DEREK Lister, DJ at Bradford’s Gaumont and Majestic dance halls from 1960-65, pays tribute to singer Mike Sagar.

“I was sad to hear of the passing recently of another of Bradford’s jewels, Mike Sagar, who will be remembered by many Bradfordians and members of the many Bradford groups of the time in the 1960s plus.

Mike Sagar, good-looking, a good strong voice and a marvellous sense of humour, had all the qualities in the early days of rock’n’roll to line-up among the Cliffs, Adams, Kennys and the rest of the UK pop stars. However things weren’t to be, although his name is still recognisable to yesteryear’s teenagers and well into the 21st century, especially in his home town, Bradford.

Mike Sagar was born in 1940 in Bradford and attended St James’s School off Manchester Road. Passing his scholarship, he went on to Grange Boys’ Grammar School. Aged 16 he became an apprentice wool sorter for GR Heron Ltd in West Bowling. It was during these early years that Mike taught himself to play the rhythm guitar, although it was his vocals which soon brought him to the attention of the many new local groups coming onto the scene. Rock’n’roll music had now left skiffle behind and vocalists like Mike were in great demand.

In 1957, aged 17, he joined The Tennesseans, one of Bradford’s early successes. By 1960 he was with The Cresters and in October the group now known as Mike Sagar and the Cresters recorded Deep Feeling at EMI Studios in Abbey Lane, London. It was voted a ‘Hit’ on Juke Box Jury, but failed to live up to expectations, with theories still discussed today. His next record, also in 1961, was The Brothers Three, written by group member Richard Harding who based it on John Leyton’s Johnny Remember Me. Again, this record only had mediocre success. However Mike and the Cresters were proving popular, with many bookings throughout the UK. They turned professional in 1961.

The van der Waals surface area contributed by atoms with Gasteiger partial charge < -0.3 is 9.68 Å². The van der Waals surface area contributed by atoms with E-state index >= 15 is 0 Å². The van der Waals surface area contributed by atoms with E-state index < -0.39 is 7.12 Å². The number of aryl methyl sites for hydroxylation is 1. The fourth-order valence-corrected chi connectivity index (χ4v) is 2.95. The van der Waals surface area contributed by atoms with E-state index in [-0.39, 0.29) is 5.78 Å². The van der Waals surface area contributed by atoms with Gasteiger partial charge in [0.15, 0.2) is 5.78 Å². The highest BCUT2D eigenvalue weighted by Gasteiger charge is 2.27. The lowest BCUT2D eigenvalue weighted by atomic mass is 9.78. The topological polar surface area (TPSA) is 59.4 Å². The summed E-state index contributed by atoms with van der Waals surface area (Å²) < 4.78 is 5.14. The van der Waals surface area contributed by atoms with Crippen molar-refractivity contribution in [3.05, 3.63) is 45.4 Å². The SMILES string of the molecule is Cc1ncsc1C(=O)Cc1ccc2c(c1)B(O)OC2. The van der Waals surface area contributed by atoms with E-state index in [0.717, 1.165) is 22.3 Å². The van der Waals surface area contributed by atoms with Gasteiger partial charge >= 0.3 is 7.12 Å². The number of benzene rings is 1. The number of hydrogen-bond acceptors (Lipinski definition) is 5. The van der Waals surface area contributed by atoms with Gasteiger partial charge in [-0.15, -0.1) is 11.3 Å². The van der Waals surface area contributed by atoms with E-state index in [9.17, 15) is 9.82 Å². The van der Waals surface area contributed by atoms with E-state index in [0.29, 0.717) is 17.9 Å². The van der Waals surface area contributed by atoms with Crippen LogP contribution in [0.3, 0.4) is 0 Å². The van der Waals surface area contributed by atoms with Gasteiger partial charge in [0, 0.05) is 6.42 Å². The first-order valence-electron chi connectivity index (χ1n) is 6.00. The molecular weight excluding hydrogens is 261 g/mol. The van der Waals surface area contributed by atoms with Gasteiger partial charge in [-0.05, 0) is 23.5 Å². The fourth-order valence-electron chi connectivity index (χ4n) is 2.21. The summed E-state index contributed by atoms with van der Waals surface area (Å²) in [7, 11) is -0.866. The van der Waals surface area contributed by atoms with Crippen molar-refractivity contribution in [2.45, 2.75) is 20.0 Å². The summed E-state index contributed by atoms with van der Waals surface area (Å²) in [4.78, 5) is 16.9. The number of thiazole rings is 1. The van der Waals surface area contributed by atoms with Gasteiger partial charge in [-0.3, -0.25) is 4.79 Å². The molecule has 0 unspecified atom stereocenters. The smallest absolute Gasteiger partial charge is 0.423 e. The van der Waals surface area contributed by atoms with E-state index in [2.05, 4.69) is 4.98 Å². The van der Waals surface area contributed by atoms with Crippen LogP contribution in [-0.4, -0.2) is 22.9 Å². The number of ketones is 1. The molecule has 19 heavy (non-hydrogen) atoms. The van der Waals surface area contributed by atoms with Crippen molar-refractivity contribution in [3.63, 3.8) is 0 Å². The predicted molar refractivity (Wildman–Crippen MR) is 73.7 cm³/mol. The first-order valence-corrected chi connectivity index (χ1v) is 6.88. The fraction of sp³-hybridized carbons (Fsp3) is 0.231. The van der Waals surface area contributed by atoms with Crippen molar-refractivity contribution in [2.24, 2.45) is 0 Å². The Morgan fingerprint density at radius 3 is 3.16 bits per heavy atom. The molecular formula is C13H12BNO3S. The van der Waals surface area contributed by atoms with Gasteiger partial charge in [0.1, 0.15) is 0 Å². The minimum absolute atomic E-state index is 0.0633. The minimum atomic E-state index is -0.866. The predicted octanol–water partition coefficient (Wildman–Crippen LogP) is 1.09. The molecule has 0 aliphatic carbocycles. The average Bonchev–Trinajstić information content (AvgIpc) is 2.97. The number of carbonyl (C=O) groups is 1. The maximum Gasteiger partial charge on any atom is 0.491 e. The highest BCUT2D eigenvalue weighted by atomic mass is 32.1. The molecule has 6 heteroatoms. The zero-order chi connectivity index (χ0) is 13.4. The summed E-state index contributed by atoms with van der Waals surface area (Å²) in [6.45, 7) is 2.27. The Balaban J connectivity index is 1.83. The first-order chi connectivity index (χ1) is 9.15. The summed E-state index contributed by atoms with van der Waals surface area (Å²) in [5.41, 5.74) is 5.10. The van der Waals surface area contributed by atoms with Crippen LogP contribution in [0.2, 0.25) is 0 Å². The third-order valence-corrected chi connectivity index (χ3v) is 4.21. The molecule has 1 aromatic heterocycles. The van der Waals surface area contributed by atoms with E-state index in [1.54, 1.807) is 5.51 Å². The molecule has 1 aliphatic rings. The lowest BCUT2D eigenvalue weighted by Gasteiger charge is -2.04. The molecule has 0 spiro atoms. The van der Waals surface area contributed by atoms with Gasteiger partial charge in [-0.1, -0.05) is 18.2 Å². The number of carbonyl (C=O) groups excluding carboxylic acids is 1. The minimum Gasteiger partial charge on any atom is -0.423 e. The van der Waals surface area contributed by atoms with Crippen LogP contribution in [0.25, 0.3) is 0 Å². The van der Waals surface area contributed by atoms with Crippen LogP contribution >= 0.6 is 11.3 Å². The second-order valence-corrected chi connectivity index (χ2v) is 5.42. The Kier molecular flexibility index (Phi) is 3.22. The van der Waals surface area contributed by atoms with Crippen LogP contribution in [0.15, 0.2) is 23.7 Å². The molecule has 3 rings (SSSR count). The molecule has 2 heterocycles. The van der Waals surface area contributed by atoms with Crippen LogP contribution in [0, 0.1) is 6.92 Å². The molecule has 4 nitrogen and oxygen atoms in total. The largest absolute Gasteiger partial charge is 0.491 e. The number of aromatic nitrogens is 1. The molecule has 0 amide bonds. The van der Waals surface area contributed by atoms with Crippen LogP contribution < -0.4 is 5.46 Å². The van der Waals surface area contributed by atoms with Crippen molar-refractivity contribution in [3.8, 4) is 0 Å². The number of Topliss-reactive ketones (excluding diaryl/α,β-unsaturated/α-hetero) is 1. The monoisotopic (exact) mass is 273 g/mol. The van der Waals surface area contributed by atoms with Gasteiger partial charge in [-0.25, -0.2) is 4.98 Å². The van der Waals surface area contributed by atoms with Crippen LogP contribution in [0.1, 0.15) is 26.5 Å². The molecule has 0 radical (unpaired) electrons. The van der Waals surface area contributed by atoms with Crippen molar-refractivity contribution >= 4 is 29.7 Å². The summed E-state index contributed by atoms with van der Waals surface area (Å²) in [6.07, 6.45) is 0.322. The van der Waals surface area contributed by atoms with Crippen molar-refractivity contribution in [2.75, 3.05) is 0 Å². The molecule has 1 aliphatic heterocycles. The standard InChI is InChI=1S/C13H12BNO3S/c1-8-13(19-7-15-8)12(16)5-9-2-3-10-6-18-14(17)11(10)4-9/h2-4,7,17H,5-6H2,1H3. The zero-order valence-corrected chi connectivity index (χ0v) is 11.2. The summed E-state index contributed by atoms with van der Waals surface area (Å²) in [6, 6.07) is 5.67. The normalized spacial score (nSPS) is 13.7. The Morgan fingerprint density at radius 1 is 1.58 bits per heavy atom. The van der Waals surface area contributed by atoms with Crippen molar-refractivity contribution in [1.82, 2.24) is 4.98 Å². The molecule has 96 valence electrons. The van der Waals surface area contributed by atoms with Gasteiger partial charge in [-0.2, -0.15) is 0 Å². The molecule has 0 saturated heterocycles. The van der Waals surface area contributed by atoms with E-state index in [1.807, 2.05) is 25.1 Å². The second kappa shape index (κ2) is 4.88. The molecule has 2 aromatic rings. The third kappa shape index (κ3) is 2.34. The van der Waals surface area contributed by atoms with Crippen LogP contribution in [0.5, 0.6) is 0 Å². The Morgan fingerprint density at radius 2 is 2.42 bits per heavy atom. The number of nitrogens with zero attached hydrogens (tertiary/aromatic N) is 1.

Regrettably, Mike was diagnosed as polyps on his vocal cords which needed surgery and several months of recuperation. With Mike away, the group continued as The Cresters. In 1962, having recovered, Mike rejoined them, but not for long! It appears that an argument took place and Mike stormed out of their digs in Kilburn, thumbed a lift home to Bradford, and left the group.

Back home, Mike turned his hand to the building industry but he was soon back with The Cresters. From 1963, and well into the 60s, he also played with Mick and the Tornados, The Quiet Three, The Toledos and was the vocalist with Jinx. In the 1970s he formed a duo with Billy (Willie) Fenton and in 1979 he formed the group Dillinger who, with musician changes over the years remain popular.

Mike appeared at many venues with The Cresters, solo and with Richard Harding, the only two original members. Mike lived in Low Moor with his lovely wife, Tracey.

I knew Mike for over 60 years and never forgot that in 1966, when I was just married and living in Wilsden, it was Mike and Ian Bannister (also of The Cresters) who built a large stone fireplace in our cottage, as a wedding present.

He is sadly missed.”